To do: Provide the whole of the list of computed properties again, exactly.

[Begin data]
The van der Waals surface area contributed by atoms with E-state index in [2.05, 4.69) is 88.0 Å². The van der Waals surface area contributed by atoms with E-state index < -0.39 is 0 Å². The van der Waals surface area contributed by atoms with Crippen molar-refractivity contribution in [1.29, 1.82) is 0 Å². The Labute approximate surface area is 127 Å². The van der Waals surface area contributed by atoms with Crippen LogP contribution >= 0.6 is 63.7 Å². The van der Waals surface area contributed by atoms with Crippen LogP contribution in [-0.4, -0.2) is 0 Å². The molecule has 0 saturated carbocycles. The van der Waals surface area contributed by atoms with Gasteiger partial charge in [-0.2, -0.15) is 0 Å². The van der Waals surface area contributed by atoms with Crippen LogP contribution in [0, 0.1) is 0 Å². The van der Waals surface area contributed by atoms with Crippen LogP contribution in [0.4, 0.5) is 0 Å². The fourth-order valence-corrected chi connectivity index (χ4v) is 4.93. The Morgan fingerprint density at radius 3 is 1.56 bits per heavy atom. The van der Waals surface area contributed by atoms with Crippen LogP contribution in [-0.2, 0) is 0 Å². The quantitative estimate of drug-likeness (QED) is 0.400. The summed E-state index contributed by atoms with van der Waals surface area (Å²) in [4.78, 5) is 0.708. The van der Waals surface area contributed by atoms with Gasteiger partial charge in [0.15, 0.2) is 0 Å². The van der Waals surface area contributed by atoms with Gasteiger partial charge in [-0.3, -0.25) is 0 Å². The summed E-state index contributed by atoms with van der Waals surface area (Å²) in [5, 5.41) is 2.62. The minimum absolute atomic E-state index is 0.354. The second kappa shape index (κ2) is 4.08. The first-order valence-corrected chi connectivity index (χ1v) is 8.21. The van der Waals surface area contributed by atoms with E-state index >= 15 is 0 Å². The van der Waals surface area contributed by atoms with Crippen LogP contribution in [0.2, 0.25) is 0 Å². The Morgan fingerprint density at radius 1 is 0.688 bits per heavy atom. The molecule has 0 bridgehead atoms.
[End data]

The van der Waals surface area contributed by atoms with E-state index in [2.05, 4.69) is 88.0 Å². The van der Waals surface area contributed by atoms with E-state index < -0.39 is 0 Å². The van der Waals surface area contributed by atoms with Crippen molar-refractivity contribution in [1.29, 1.82) is 0 Å². The Labute approximate surface area is 127 Å². The van der Waals surface area contributed by atoms with Crippen LogP contribution >= 0.6 is 63.7 Å². The van der Waals surface area contributed by atoms with Crippen LogP contribution in [-0.4, -0.2) is 0 Å². The molecule has 0 saturated carbocycles. The van der Waals surface area contributed by atoms with Gasteiger partial charge in [-0.2, -0.15) is 0 Å². The van der Waals surface area contributed by atoms with Crippen LogP contribution in [0, 0.1) is 0 Å². The van der Waals surface area contributed by atoms with Crippen LogP contribution in [0.4, 0.5) is 0 Å². The fourth-order valence-corrected chi connectivity index (χ4v) is 4.93. The Morgan fingerprint density at radius 3 is 1.56 bits per heavy atom. The van der Waals surface area contributed by atoms with Crippen LogP contribution in [-0.2, 0) is 0 Å². The quantitative estimate of drug-likeness (QED) is 0.400. The summed E-state index contributed by atoms with van der Waals surface area (Å²) in [4.78, 5) is 0.708. The van der Waals surface area contributed by atoms with Gasteiger partial charge in [0.15, 0.2) is 0 Å². The van der Waals surface area contributed by atoms with Gasteiger partial charge in [-0.3, -0.25) is 0 Å². The summed E-state index contributed by atoms with van der Waals surface area (Å²) in [5, 5.41) is 2.62. The minimum absolute atomic E-state index is 0.354. The second kappa shape index (κ2) is 4.08. The first-order valence-corrected chi connectivity index (χ1v) is 8.21. The van der Waals surface area contributed by atoms with E-state index >= 15 is 0 Å². The van der Waals surface area contributed by atoms with Crippen LogP contribution in [0.2, 0.25) is 0 Å². The Morgan fingerprint density at radius 1 is 0.688 bits per heavy atom. The molecule has 0 bridgehead atoms.